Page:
….When the Supreme Court justices split evenly on how to rule, the decision of the lower court stands. This can happen when a justice is recused from a case, or when there is a vacancy on the court. Scalia represented the fifth vote for conservatives on the court and in those cases that were expected to split 5-4 along ideological grounds, his death may affect the outcome. In the event of a tie among the justices, the Supreme Court effectively upholds the lower court’s ruling and any opinions issued are considered non-binding. The most likely case currently before the court to be affected by Scalia’s death is a union case, Friedrichs v. California Teachers Association, which could have restricted unions’ ability to collect fees from non-members for collective bargaining. If the court issues a ruling this year, it is unlikely to break with the settled constitutional interpretation that unions can do so…..

How Scalia’s Death Affects This Term’s Biggest Supreme Court Cases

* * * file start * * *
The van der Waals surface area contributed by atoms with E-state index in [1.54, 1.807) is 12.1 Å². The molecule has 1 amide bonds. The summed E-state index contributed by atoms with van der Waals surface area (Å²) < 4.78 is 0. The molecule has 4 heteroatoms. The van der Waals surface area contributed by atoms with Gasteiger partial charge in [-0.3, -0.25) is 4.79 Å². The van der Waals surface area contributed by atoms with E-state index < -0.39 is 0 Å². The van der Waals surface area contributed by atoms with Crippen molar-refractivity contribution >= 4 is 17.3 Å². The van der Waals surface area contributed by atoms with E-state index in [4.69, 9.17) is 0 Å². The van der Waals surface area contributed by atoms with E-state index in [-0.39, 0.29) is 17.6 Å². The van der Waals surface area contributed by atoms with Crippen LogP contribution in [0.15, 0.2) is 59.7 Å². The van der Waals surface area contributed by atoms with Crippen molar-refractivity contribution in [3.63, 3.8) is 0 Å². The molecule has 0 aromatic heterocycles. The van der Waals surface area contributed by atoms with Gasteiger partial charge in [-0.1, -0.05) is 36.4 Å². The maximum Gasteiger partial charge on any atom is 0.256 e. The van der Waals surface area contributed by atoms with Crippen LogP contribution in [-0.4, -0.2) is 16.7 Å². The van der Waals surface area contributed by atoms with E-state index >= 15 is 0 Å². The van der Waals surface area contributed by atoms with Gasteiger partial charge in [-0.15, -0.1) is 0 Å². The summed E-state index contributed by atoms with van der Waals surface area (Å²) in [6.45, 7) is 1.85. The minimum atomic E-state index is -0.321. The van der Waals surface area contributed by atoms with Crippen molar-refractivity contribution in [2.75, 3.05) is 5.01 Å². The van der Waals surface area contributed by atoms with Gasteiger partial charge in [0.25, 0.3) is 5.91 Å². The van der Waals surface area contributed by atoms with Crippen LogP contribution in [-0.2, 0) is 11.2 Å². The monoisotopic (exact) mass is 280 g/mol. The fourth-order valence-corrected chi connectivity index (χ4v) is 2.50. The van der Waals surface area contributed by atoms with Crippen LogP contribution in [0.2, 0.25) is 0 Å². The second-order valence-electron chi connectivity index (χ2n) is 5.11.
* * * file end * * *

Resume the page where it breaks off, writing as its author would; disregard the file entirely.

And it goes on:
Source: Jordan Weissmann, Slate, February 13, 2016

Here’s a brief rundown of how Scalia’s passing will (or won’t) affect the biggest cases of this term…..
Case: Friedrichs v. California Teachers Association
Issue: Public sector union rights
Outcome in a split: The liberals win.
Not to be too blunt, but presenting this case before a post-Scalia court is an enormous break for American labor unions. In Friedrichs v. California Teachers Association, the court is considering whether public servants can be forced under “fair share” laws to pay fees to unions in order to cover the cost of collective bargaining on their behalf, even if they’re not members. A ruling against the teachers’ unions would effectively extend right-to-work laws to government employees across the nation and significantly cut into public-sector union revenue. And as of oral arguments, it looked as if that was about to happen. But with Scalia no longer on the court, the decision by the U.S. Court of Appeals for the 9th Circuit, which upheld fair share rules, may still stand…..

Friedrichs v. California Teachers Association et al.
Source: The Center for Individual Rights, February 17, 2016